||5R01CA118699-05 Interpret this number
||University Of Southern California
||Cpg Island Methylator Phenotype in Human Colorectal Cancer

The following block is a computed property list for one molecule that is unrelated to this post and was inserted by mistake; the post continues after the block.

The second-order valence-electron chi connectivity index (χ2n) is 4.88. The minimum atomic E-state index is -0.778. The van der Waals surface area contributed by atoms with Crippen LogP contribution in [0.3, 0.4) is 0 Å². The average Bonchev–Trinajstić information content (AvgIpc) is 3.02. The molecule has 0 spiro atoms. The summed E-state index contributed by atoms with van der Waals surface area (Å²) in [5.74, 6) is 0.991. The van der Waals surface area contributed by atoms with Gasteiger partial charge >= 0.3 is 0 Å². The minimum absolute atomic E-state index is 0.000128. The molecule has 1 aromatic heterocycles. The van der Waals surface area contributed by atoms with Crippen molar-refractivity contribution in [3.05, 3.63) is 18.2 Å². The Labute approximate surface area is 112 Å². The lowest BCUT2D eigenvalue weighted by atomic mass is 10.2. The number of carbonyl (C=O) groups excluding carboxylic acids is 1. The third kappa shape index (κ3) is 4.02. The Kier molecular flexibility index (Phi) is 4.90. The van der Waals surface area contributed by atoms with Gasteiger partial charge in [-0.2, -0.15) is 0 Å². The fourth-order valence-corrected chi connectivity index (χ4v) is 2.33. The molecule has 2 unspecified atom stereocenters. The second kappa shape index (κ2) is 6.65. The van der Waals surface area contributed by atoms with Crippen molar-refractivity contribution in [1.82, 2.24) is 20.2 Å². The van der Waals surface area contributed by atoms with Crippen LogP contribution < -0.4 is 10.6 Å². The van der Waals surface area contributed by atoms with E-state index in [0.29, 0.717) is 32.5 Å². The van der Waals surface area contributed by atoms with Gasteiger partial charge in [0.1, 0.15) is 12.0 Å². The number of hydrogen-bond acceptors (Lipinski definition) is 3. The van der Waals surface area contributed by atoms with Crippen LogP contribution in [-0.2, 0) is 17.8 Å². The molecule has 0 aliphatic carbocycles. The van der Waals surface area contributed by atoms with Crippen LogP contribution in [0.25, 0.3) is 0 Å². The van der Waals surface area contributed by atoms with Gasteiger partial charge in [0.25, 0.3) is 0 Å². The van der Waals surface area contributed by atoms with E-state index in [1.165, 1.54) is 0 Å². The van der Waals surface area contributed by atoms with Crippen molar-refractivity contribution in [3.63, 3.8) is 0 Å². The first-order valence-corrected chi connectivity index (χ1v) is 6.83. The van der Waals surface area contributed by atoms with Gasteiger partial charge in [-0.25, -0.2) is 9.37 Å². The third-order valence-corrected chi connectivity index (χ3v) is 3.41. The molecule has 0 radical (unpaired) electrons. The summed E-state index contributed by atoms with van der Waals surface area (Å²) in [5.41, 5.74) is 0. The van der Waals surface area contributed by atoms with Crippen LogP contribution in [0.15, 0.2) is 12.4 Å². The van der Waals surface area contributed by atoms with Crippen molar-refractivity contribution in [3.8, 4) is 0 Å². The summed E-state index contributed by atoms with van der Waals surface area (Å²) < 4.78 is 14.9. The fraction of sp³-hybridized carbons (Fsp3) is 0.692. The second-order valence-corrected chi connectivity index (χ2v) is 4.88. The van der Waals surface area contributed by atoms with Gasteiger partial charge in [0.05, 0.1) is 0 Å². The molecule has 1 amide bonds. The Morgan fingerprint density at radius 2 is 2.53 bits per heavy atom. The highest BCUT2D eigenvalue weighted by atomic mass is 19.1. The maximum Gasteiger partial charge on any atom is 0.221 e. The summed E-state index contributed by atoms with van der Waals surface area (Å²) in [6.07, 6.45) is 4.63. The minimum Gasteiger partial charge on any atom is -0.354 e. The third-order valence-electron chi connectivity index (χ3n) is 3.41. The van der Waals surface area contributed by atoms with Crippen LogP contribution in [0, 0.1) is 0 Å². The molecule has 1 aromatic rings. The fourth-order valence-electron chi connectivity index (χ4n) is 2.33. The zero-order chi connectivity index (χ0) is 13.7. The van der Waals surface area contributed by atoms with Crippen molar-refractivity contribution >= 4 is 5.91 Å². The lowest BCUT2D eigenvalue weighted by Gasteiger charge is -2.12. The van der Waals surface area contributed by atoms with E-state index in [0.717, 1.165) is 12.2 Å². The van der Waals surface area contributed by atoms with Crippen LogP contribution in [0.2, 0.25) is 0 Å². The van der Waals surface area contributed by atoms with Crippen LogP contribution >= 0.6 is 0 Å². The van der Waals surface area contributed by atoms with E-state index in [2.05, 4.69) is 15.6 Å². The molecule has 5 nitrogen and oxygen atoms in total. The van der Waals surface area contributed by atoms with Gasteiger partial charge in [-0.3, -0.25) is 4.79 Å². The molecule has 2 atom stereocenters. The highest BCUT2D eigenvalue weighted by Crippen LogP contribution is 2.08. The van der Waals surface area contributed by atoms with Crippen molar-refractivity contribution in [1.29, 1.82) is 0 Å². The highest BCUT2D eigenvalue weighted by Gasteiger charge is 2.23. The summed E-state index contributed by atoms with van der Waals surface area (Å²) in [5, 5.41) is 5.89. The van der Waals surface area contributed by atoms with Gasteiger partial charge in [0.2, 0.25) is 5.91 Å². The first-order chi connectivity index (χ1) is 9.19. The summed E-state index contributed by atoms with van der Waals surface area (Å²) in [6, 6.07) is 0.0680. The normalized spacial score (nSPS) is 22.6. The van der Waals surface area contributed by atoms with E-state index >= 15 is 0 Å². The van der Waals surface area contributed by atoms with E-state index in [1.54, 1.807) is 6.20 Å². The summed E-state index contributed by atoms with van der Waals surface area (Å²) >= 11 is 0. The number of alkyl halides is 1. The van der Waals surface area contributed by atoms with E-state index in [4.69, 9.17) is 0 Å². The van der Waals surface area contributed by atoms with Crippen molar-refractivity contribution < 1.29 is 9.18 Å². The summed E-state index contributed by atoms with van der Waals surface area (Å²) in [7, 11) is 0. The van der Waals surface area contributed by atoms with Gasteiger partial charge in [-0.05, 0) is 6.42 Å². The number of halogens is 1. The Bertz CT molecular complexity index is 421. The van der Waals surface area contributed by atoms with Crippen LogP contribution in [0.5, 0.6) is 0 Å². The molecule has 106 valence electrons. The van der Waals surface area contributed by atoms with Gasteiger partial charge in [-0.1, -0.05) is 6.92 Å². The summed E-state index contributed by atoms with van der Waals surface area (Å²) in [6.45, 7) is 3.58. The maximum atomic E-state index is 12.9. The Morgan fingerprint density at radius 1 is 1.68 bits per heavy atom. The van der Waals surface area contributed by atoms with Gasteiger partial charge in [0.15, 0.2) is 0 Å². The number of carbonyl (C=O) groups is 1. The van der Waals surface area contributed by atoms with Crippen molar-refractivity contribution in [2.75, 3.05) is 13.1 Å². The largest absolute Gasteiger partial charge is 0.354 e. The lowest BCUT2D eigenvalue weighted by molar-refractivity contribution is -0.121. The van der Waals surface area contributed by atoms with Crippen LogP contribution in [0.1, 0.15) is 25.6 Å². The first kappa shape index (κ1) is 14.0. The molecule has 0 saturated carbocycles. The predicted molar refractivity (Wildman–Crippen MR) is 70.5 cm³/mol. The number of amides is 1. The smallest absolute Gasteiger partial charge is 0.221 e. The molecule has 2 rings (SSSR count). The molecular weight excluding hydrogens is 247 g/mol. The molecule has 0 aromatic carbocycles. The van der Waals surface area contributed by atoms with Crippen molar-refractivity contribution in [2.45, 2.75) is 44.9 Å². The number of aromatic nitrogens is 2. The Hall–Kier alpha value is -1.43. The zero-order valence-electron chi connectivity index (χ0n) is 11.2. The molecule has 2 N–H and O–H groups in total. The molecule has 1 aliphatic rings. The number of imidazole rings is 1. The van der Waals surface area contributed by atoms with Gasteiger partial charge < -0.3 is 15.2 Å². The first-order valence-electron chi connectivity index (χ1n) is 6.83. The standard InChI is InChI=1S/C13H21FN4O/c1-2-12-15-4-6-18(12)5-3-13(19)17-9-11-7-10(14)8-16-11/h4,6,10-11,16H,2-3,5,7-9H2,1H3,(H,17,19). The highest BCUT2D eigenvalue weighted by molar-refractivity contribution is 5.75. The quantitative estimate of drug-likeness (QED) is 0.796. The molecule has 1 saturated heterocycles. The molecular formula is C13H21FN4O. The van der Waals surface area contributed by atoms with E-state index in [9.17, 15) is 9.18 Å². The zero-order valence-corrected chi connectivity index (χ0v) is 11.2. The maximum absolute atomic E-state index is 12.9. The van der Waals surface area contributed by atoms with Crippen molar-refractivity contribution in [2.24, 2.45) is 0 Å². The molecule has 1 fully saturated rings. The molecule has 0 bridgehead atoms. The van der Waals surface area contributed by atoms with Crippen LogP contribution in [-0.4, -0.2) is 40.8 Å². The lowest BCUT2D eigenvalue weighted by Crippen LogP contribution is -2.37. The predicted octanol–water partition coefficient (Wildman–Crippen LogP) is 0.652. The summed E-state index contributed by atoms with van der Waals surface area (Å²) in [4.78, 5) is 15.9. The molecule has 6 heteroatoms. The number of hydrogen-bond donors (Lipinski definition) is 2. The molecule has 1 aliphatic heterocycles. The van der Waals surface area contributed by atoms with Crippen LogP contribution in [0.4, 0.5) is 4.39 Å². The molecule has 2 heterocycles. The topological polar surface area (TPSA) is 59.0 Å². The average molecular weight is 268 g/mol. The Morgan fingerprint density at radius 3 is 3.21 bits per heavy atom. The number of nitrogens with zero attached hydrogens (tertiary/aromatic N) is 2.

DESCRIPTION (provided by applicant): Human colorectal cancer arises as a consequence of both genetic and epigenetic alterations, including promoter CpG island hypermethylation. A subset of colorectal tumors has been described to have an unusually high number of hypermethylated CpG islands, leading to the definition of a distinct phenotype, referred to as "CpG Island Methylator Phenotype", or "CIMP". The long-term objective of this proposal is to study the association between CIMP status and molecular, demographic, and histopathologic features, and environmental risk factors, using colorectal cancer samples collected through the Cooperative Family Registry for Colorectal Cancer Studies (Colon CFR), an NCI-supported consortium intended as a resource to promote collaborative and interdisciplinary studies in the genetic epidemiology of colorectal cancer. We have recently published an improved DMA methylation marker set and analysis technology with which CIMP can be efficiently defined with high accuracy in archival colorectal cancer specimens. We propose to 1) estimate the association between CIMP status and age, sex, family history, race and country of origin, using 4,943 population-based colorectal cancer samples collected through the Colon CFR, 2) estimate the association between CIMP status and tumor location, grade, invasive margin, lymphocytic infiltration, direct spread, lymph node spread, venous spread and type of residual adjacent polyp, if present, and 3) estimate the association between CIMP status and selected risk factors, both genetic and environmental/lifestyle factors, including somatic mutations in BRAF, germline mutations in the MMR genes, smoking history, red meat and alcohol intakes, dietary folate intake, folate metabolic enzyme polymorphisms and history of hormone use. This study will contribute to our understanding of the etiology of CIMP, and its relationship to other molecular and histopathologic features of colorectal cancer. Colorectal cancer involves changes to genes that control cell growth and division. These changes can be structural, as in the case of genetic mutations, or they can reflect an alteration in how actively the gene is being used, referred to as an epigenetic change. This study will investigate how some colorectal tumors acquire an unusually high number of epigenetic changes, with the long-term goal of using this knowledge to block or reverse these types of deleterious changes.